December 13, 2007

Exposure

Posted in Life, Literature tagged , , , at 4:14 pm by Katelyn

I found one of my new favorite quotes last night from a novel I can’t seem to put down, no matter how hard I try. I thought it would serve well as the basis for my post today. It comes from the novel The Emperor’s Children by Claire Messud and is inThe Emperor’s Children reference to reading on all topics, including those you do not like.

“You expose yourself to as much as possible, you absorb it, you forget most of it, but along the way it’s changed you.”

 

The words are simple, but the message is dead on. I think one of the main points is that you will forget much of what you read, and that that is okay. The point is to be changed; to be a different person than you were before you read it.

By reading, and reading on all types of topics, are we not more knowledgeable, understanding, and cultured? In our society where so much of our information is filtered to us through media giants and in non-traditional forms such as television and the Internet, how many people still are changed by the material they read?

I, for one, always gravitate toward novels – a mixture of classic literature and modern “fun” stories, but does that stretch my mind? Now that I am no longer in school where I am forced by professors to read material that I would never choose for myself at the library or local bookstore, I find this quote to have even more meaning.  It is almost a call to action for me to read a book on history, philosophy, or any other non-fiction and it will prove worthy of my time. Force yourself to read and understand books on topics that aren’t your primary interest. Pick up a newspaper or magazine to read in cycle with your normal blogs and other websites.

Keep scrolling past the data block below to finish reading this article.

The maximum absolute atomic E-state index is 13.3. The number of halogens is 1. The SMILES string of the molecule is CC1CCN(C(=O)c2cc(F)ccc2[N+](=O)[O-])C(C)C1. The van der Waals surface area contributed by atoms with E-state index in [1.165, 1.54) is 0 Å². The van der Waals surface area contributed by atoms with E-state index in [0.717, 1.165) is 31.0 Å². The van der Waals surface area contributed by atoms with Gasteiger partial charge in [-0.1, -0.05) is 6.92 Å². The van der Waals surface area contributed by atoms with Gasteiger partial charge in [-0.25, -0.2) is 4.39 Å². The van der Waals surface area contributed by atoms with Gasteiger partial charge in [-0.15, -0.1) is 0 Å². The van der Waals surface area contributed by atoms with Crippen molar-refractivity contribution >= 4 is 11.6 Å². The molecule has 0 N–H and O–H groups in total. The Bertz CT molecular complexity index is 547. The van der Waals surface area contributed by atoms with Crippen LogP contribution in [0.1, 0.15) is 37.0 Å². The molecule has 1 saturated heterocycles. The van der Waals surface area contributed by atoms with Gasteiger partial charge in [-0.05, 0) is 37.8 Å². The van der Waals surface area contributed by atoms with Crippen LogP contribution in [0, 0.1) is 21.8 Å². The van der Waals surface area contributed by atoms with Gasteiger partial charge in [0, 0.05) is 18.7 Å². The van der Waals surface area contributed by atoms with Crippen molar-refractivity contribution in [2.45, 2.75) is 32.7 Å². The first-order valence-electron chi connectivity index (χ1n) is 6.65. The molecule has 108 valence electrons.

Don’t ever stop stretching yourself. Be your own professor.

Read, forget – that’s fine, but be changed!

~DC

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3 Comments »

  1. huysmans said,

    So I want to respond to this but I have yet to read The Emperor’s Children, but it is on my list. I also am still in school and do have the benefit of professors telling me to read a verity of sources. But I completely agree with the sentiments your bring up and for myself I’ve already begun working on creating a book club between my friends for next year once we’re out of college, our goal is to include as much non-fiction as fiction and to, for the most part, avoid getting stuck in any particular genre of fiction.

    For me right now it is hard enough reading what is assigned let alone anything for pleasure. So unfortunately I do not do that currently but I intend to, because you are right, reading isn’t about remembering but about interacting and changing. We can’t help but be changed by our interactions with art. So I guess I came here to say I agree and I’m glad you are enjoying The Emperor’s Children it’s been recommended to me and I have placed it on my list, probably for next year sometime after May.

  2. DC said,

    @ huysmans
    I just finished the book and I want to highly recommend it when you get the chance!
    A book club is a great idea. Will you all be living in the same area to meet regularly, or will it be a long-distance group? If it’s long-distance, I might suggest using a site like Goodreads or Shelfari where you can post your comments on the book everyone is reading. It would be a convenient way to keep everyone in the loop. What books do you have currently on the list?

  3. huysmans said,

    I’ll look into those sites thank you very much, but I imagine that we will all be in New York next year so it shouldn’t be a problem. Anyway some books on my list right now include:
    -Tree of Smoke, Denis Johnson
    -The Echo Maker, Richard Powers
    -No Exit, Sartre
    -Coming Soon!!!, John Barth
    -The Big Money, John DOs Passos
    -Cat’s Cradle, Kurt Vonnegut
    -Prisoner’s Dilemma, Richard Powers
    -Prague: in black and gold, Peter Demetz
    -Nana, Zola
    -Washington Square, Henry James
    -The Kill, Zola
    -The Inheritance of Loss, Kiran Desai
    -The Satanic Verses, Salman Rushdie
    -The Fabric of the Cosmos, Brian Greene
    -Paris in Despair, Hollis Claysons
    -Walt Disney, Neal Gabler

    Those are most of them. I need more nonfiction though.


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